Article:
How to Do Tabletop Legs in Pilates: Proper Form, Variations, and Common Mistakes

Verywell / Ben Goldstein

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Also Known As: Tabletop position, table top legs

Targets: Abdominals

Equipment Needed: Mat, foam roller (optional)

Level: Beginner

Tabletop legs is the starting position for various Pilates mat exercises as well as being used as a modification or even as an exercise in its own right. In the tabletop legs position, you are face up with your back on the mat with your knees bent so that your thighs are perpendicular to the floor and the shins are parallel to the floor. The legs should squeeze gently together so that the inner thighs are engaged.

It is called tabletop because your lower legs are forming the flat, level top of a table while your thighs are forming the straight, perpendicular legs of a table, connecting you to the ground. You can perform the Pilates hundred either with the legs at a 45-degree angle or the legs in tabletop position. Criss cross starts in neutral spine position and moves to tabletop to perform the exercise. The Pilates crunch, toe taps, and lower back stretch also use tabletop legs.

How to Do Tabletop Legs

All you need is a yoga mat to begin. Place your yoga mat on the floor and lay down on your back with your arms at your sides.

  1. Begin with your back on the mat with knees bent and feet flat on the floor. Your spine should be neutral and shoulders relaxed. Inhale.
  2. Raise one leg as you exhale, deepening your ribs and contracting your abdomen. You want your thigh to be straight up with your knee over your hip with your knee bent, so your shins are at 90 degrees with your ankle and in line with your knee.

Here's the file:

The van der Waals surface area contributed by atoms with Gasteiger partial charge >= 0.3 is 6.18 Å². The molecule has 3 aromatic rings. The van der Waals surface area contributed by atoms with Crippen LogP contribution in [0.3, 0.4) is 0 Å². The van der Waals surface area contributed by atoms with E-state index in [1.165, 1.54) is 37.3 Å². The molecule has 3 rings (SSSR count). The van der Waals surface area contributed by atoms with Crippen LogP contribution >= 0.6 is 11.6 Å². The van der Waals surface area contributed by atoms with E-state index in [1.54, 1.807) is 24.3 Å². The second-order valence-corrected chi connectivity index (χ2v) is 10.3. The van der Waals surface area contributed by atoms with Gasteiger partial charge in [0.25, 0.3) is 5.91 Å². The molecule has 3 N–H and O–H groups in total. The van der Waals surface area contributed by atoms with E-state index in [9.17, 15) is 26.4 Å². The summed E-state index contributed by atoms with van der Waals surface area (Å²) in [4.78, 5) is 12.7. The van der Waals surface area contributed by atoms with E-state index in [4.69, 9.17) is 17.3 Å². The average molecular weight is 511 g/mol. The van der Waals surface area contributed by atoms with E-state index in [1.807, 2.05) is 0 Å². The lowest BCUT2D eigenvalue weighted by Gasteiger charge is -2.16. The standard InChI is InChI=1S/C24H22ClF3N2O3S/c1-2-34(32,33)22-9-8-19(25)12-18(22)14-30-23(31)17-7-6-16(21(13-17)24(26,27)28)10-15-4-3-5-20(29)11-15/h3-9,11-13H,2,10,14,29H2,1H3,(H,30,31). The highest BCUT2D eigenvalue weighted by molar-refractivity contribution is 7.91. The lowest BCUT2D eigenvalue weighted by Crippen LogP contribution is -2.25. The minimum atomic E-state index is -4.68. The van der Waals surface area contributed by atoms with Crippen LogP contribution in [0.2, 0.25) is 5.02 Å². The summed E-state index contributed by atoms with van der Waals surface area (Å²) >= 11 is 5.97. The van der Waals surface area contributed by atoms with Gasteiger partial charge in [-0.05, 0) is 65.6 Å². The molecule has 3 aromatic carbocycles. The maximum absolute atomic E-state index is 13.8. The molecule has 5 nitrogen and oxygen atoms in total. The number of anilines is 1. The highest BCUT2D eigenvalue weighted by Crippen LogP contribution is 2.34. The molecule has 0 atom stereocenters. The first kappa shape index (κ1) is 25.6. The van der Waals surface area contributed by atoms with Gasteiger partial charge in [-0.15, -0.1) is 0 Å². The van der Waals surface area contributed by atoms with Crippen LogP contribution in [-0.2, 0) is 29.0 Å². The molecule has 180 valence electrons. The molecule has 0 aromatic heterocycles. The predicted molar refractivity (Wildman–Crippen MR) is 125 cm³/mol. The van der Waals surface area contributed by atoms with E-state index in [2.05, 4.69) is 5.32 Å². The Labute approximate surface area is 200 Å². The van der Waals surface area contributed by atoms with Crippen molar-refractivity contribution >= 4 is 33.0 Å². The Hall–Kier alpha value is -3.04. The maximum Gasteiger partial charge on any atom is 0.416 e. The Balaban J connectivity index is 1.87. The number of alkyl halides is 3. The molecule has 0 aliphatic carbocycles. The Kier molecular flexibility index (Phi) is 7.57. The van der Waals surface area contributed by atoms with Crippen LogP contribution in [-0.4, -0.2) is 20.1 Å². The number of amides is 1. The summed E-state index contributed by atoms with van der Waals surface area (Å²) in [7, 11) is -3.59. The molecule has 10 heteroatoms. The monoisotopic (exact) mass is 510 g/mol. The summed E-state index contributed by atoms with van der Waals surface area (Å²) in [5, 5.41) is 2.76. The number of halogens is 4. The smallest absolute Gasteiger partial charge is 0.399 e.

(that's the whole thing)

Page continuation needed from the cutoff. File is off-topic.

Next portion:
3. Lift your other leg into the same position.
  4. Inhale and exhale while holding the position for 10 seconds or more.
  5. Lower your legs one at a time back to the floor as you exhale.

Benefits of Tabletop Legs

The tabletop position challenges the transverse abdominus muscle, which is a deep core muscle that is difficult to engage in many typical ab exercises. It builds strength and stability in your abs and back.

Activating and strengthening your transverse abdominus muscles also helps to decrease and prevent lower back pain. Consistent training of this muscle group can aid in overall improved back health and pain management.

One of the key benefits of tabletop legs is engaging and strengthening muscles that help support lower back health.

This position may be used in physical therapy to rehabilitate from injuries. It can also be the base position for other exercises like the dead bug exercise and the hundred move in Pilates.

Other Variations of Tabletop Legs

The tabletop legs move can be performed in many ways and adjusted to your level of fitness and lower back strength. Here are some variations you may want to try.

Flex Your Foot

You can flex or point your foot at the ankle, as desired. If you are prone to foot cramps, flex the foot and curl your toes towards your head so the sole of the foot is stretched.